Social Interactions and Well-Being
Which Kinds of Social Experiences Matter for Well-Being?
Social relationships are often said to be among the most important causes of well-being. Past research clearly shows that people tend to feel happier when they are socializing than when they are alone. What is less clear is which kinds of social interactions matter for well-being, and for whom.
Extraverts tend to be better off across most dimensions of well-being (Sun, Kaufman, & Smillie, 2018, J. of Personality). Intriguingly, however, even introverts feel happier and more authentic when they act more extraverted in the moment (Sun et al., 2017, Emotion; Wilt, Sun, Jacques-Hamilton, & Smillie, under review). Could people become happier if they intentionally act more extraverted? Providing the first published evidence of the viability of an extraverted behavior well-being intervention, my collaborators and I found that most people feel happier when they act “in a bold, talkative, outgoing, active, and assertive way” for one week (Jacques-Hamilton, Sun, & Smillie, 2019, JEP:G). However, we also found that extreme introverts experience fewer benefits—and even some costs (e.g., feeling tired and inauthentic)—of acting extraverted for an entire week.
Which social experiences are more beneficial for introverts? Popular portrayals suggest that “introverts have a horror of small talk, but enjoy deep discussions” (Cain, 2012, p. 11). To test this idea, I combined data from the Electronically Activated Recorder (EAR), an unobtrusive audio recording device that recorded 30-second audio snippets of peoples’ real-world behavior every 9.5 minutes, with experience sampling method (ESM) reports of their momentary well-being several times per day. I found that people experience greater well-being when observers think that the person is having deeper and more self-disclosing conversations than usual (based on EAR recordings; Sun, Harris, & Vazire, 2020, JPSP). In addition, deeper-than-usual conversations were even more strongly associated with feelings of social connectedness for introverts than for extraverts.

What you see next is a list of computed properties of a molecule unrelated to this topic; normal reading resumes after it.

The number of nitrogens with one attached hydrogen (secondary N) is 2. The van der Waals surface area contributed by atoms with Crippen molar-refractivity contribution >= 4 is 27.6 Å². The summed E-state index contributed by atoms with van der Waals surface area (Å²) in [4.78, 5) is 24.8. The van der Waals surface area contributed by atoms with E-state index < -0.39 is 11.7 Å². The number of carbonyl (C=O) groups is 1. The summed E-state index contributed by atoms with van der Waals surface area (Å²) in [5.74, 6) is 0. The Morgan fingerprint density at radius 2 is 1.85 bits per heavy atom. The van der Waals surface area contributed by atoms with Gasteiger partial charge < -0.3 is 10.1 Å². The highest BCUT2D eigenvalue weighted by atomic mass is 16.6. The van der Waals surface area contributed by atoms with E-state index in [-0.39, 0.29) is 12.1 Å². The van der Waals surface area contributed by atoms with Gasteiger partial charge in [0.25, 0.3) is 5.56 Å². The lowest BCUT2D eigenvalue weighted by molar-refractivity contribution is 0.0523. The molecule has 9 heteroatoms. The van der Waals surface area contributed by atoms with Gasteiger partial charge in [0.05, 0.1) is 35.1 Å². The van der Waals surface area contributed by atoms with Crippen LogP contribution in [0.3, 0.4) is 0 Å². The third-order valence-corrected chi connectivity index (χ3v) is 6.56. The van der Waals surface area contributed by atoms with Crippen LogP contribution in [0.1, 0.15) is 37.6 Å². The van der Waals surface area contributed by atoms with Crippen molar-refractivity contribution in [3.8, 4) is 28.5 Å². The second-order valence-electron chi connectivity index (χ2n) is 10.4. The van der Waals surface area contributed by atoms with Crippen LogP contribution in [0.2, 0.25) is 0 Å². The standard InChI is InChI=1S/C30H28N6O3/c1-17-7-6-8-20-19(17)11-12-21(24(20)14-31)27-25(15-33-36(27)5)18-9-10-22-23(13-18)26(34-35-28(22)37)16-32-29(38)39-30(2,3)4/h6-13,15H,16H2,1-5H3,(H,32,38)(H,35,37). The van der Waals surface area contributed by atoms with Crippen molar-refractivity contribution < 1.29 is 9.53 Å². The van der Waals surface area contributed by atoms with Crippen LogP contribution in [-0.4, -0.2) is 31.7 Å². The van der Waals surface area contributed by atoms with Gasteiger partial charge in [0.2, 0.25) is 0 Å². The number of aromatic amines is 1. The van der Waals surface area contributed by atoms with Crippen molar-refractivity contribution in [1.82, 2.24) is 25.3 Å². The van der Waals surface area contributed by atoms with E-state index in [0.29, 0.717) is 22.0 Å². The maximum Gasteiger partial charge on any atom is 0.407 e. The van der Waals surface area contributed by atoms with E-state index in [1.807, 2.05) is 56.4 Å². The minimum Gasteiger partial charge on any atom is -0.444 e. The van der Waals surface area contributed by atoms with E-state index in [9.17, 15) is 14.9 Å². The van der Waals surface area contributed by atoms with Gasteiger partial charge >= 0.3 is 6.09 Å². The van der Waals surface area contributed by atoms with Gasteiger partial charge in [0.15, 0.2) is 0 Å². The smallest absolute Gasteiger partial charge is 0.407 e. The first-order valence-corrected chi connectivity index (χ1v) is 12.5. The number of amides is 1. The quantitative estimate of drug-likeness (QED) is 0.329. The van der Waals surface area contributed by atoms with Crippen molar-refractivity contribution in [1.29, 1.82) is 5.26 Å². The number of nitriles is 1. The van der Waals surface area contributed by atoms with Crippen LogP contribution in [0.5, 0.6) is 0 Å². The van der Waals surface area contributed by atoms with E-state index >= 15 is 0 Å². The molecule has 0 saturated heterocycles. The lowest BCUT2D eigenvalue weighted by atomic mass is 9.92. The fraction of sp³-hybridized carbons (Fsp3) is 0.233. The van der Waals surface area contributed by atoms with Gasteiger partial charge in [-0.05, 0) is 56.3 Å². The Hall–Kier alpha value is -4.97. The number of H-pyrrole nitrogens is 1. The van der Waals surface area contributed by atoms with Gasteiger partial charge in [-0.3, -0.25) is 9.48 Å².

Thus, my findings suggest that people could improve their well-being by bringing greater energy and depth to their everyday social interactions; however, personality traits may shape which social experiences are particularly beneficial. Thus, well-being interventions should be tailored to the individual’s personality.
How Do People Regulate Their Social Experiences?
In future work, I am interested in better understanding the dynamics and regulation of social connectedness. There is compelling evidence that social connectedness is a basic need with substantial motivational force (e.g., Baumeister & Leary, 1995; Ryan & Deci, 2000). But how does exactly the need for connectedness operate as a dynamic process across time? For example, how long do people feel connected for after a satisfying social interaction? What strategies do people use to regulate how connected they feel with others—and to balance this need with other valued pursuits? To what extent does a person’s social connectedness depend on their own actions vs. the actions of the people who they interact with? And how do connection regulation strategies and optimal levels of connectedness differ from one person to the next?
To answer these questions, I plan to conduct social network and intensive longitudinal studies, potentially with the inclusion of smartphone sensing methods to unobstrusively track some aspects of social initiation behaviors (e.g., through call and text logs). I am interested in using time series analysis or relational event modeling to model the temporal dynamics of social connectedness. I also plan to use response surface analysis to examine the potential costs of mismatched social preferences.
Overall, this program of research will provide insight into the extent to which people can and do regulate their social experiences to attain the amount of social connectedness that (a) they desire and (b) that would be optimal for their well-being.